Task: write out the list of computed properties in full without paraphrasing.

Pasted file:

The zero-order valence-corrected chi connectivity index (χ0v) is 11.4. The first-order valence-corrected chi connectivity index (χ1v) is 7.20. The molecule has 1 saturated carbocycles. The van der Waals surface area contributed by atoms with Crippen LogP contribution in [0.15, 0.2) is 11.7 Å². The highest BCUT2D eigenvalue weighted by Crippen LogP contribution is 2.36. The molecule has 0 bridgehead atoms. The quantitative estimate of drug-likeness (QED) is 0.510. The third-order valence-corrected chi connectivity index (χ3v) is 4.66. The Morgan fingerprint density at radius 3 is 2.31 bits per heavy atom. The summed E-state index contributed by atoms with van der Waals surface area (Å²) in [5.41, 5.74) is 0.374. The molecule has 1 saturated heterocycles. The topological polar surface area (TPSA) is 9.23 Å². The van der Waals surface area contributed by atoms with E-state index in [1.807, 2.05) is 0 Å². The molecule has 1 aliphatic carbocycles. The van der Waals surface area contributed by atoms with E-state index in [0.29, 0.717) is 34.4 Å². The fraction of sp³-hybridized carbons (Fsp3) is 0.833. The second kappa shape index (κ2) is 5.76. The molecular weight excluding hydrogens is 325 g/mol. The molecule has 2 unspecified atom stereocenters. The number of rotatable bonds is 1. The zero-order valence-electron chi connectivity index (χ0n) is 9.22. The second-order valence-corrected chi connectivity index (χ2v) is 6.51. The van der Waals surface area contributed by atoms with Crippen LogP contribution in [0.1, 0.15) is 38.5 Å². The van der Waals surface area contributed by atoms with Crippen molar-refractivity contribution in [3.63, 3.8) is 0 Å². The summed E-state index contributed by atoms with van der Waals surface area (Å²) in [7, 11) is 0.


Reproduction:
The zero-order valence-corrected chi connectivity index (χ0v) is 11.4. The first-order valence-corrected chi connectivity index (χ1v) is 7.20. The molecule has 1 saturated carbocycles. The van der Waals surface area contributed by atoms with Crippen LogP contribution in [0.15, 0.2) is 11.7 Å². The highest BCUT2D eigenvalue weighted by Crippen LogP contribution is 2.36. The molecule has 0 bridgehead atoms. The quantitative estimate of drug-likeness (QED) is 0.510. The third-order valence-corrected chi connectivity index (χ3v) is 4.66. The Morgan fingerprint density at radius 3 is 2.31 bits per heavy atom. The summed E-state index contributed by atoms with van der Waals surface area (Å²) in [5.41, 5.74) is 0.374. The molecule has 1 saturated heterocycles. The topological polar surface area (TPSA) is 9.23 Å². The van der Waals surface area contributed by atoms with E-state index in [1.807, 2.05) is 0 Å². The molecule has 1 aliphatic carbocycles. The van der Waals surface area contributed by atoms with E-state index in [0.29, 0.717) is 34.4 Å². The fraction of sp³-hybridized carbons (Fsp3) is 0.833. The second kappa shape index (κ2) is 5.76. The molecular weight excluding hydrogens is 325 g/mol. The molecule has 2 unspecified atom stereocenters. The number of rotatable bonds is 1. The zero-order valence-electron chi connectivity index (χ0n) is 9.22. The second-order valence-corrected chi connectivity index (χ2v) is 6.51. The van der Waals surface area contributed by atoms with Crippen LogP contribution in [0.1, 0.15) is 38.5 Å². The van der Waals surface area contributed by atoms with Crippen molar-refractivity contribution in [3.63, 3.8) is 0 Å². The summed E-state index contributed by atoms with van der Waals surface area (Å²) in [7, 11) is 0.